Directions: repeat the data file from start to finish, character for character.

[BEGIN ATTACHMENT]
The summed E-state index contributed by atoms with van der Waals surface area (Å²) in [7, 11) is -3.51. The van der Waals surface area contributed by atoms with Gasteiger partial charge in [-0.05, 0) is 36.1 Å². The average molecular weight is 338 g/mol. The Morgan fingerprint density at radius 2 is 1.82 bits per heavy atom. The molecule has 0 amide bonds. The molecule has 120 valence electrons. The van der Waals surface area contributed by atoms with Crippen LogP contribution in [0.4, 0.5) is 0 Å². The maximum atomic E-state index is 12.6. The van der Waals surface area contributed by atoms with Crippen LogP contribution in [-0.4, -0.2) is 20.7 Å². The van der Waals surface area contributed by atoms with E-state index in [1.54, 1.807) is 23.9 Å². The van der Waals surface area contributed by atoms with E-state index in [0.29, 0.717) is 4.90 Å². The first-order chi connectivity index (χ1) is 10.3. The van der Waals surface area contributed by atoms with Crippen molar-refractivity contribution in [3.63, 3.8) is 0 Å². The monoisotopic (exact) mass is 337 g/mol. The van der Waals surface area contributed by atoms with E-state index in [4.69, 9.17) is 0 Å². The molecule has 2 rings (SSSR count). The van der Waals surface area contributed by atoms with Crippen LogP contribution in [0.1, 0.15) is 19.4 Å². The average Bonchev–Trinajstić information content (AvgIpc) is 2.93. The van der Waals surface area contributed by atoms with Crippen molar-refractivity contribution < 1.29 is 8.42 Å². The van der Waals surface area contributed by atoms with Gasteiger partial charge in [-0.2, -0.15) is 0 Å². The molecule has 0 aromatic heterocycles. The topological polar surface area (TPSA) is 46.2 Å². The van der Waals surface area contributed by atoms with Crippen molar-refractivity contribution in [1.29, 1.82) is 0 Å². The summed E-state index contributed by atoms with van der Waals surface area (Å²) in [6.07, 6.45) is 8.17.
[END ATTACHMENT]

The summed E-state index contributed by atoms with van der Waals surface area (Å²) in [7, 11) is -3.51. The van der Waals surface area contributed by atoms with Gasteiger partial charge in [-0.05, 0) is 36.1 Å². The average molecular weight is 338 g/mol. The Morgan fingerprint density at radius 2 is 1.82 bits per heavy atom. The molecule has 0 amide bonds. The molecule has 120 valence electrons. The van der Waals surface area contributed by atoms with Crippen LogP contribution in [0.4, 0.5) is 0 Å². The maximum atomic E-state index is 12.6. The van der Waals surface area contributed by atoms with Crippen LogP contribution in [-0.4, -0.2) is 20.7 Å². The van der Waals surface area contributed by atoms with E-state index in [1.54, 1.807) is 23.9 Å². The van der Waals surface area contributed by atoms with E-state index in [0.29, 0.717) is 4.90 Å². The first-order chi connectivity index (χ1) is 10.3. The van der Waals surface area contributed by atoms with Crippen molar-refractivity contribution in [3.63, 3.8) is 0 Å². The monoisotopic (exact) mass is 337 g/mol. The van der Waals surface area contributed by atoms with E-state index in [4.69, 9.17) is 0 Å². The molecule has 2 rings (SSSR count). The van der Waals surface area contributed by atoms with Crippen LogP contribution in [0.1, 0.15) is 19.4 Å². The average Bonchev–Trinajstić information content (AvgIpc) is 2.93. The van der Waals surface area contributed by atoms with Crippen molar-refractivity contribution < 1.29 is 8.42 Å². The van der Waals surface area contributed by atoms with Gasteiger partial charge in [-0.2, -0.15) is 0 Å². The molecule has 0 aromatic heterocycles. The topological polar surface area (TPSA) is 46.2 Å². The van der Waals surface area contributed by atoms with Crippen molar-refractivity contribution in [1.29, 1.82) is 0 Å². The summed E-state index contributed by atoms with van der Waals surface area (Å²) in [6.07, 6.45) is 8.17.